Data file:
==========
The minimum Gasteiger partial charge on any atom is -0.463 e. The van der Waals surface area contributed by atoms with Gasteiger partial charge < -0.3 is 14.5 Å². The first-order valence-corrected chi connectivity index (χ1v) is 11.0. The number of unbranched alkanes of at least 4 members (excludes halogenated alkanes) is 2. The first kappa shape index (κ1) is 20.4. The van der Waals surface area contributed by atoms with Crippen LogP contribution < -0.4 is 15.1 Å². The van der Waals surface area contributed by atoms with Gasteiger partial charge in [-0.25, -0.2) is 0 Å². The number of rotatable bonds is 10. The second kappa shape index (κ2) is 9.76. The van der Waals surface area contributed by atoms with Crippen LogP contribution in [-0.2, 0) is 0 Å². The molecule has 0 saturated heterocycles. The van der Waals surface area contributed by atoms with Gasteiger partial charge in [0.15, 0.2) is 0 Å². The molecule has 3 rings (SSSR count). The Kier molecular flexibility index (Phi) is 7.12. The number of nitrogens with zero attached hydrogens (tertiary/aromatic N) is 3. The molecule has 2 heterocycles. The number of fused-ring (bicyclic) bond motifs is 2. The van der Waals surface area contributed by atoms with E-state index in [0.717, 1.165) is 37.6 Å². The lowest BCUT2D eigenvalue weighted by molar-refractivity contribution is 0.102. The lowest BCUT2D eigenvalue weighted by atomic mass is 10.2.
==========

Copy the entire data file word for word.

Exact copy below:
The minimum Gasteiger partial charge on any atom is -0.463 e. The van der Waals surface area contributed by atoms with Gasteiger partial charge < -0.3 is 14.5 Å². The first-order valence-corrected chi connectivity index (χ1v) is 11.0. The number of unbranched alkanes of at least 4 members (excludes halogenated alkanes) is 2. The first kappa shape index (κ1) is 20.4. The van der Waals surface area contributed by atoms with Crippen LogP contribution < -0.4 is 15.1 Å². The van der Waals surface area contributed by atoms with Gasteiger partial charge in [-0.25, -0.2) is 0 Å². The number of rotatable bonds is 10. The second kappa shape index (κ2) is 9.76. The van der Waals surface area contributed by atoms with Crippen LogP contribution in [-0.2, 0) is 0 Å². The molecule has 0 saturated heterocycles. The van der Waals surface area contributed by atoms with Gasteiger partial charge in [0.15, 0.2) is 0 Å². The molecule has 3 rings (SSSR count). The Kier molecular flexibility index (Phi) is 7.12. The number of nitrogens with zero attached hydrogens (tertiary/aromatic N) is 3. The molecule has 2 heterocycles. The number of fused-ring (bicyclic) bond motifs is 2. The van der Waals surface area contributed by atoms with E-state index in [0.717, 1.165) is 37.6 Å². The lowest BCUT2D eigenvalue weighted by molar-refractivity contribution is 0.102. The lowest BCUT2D eigenvalue weighted by atomic mass is 10.2.